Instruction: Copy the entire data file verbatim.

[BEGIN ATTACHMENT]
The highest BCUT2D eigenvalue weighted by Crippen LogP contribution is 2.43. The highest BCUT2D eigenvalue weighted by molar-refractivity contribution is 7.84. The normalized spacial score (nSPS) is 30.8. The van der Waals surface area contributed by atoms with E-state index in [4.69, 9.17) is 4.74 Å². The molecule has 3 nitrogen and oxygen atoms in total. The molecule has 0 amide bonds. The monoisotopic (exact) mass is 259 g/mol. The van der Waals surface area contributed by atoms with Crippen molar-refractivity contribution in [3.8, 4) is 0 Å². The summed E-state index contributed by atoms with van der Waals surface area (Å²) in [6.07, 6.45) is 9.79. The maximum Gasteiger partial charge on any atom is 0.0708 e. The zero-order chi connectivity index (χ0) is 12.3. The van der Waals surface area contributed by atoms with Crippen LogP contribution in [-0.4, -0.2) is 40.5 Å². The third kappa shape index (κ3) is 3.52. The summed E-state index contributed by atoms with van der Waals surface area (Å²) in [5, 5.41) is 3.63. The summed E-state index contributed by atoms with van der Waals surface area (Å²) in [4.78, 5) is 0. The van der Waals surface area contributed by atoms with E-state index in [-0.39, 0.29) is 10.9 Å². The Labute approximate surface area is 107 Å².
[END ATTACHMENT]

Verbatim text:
The highest BCUT2D eigenvalue weighted by Crippen LogP contribution is 2.43. The highest BCUT2D eigenvalue weighted by molar-refractivity contribution is 7.84. The normalized spacial score (nSPS) is 30.8. The van der Waals surface area contributed by atoms with E-state index in [4.69, 9.17) is 4.74 Å². The molecule has 3 nitrogen and oxygen atoms in total. The molecule has 0 amide bonds. The monoisotopic (exact) mass is 259 g/mol. The van der Waals surface area contributed by atoms with Crippen molar-refractivity contribution in [3.8, 4) is 0 Å². The summed E-state index contributed by atoms with van der Waals surface area (Å²) in [6.07, 6.45) is 9.79. The maximum Gasteiger partial charge on any atom is 0.0708 e. The zero-order chi connectivity index (χ0) is 12.3. The van der Waals surface area contributed by atoms with Crippen LogP contribution in [-0.4, -0.2) is 40.5 Å². The third kappa shape index (κ3) is 3.52. The summed E-state index contributed by atoms with van der Waals surface area (Å²) in [5, 5.41) is 3.63. The summed E-state index contributed by atoms with van der Waals surface area (Å²) in [4.78, 5) is 0. The van der Waals surface area contributed by atoms with E-state index in [-0.39, 0.29) is 10.9 Å². The Labute approximate surface area is 107 Å².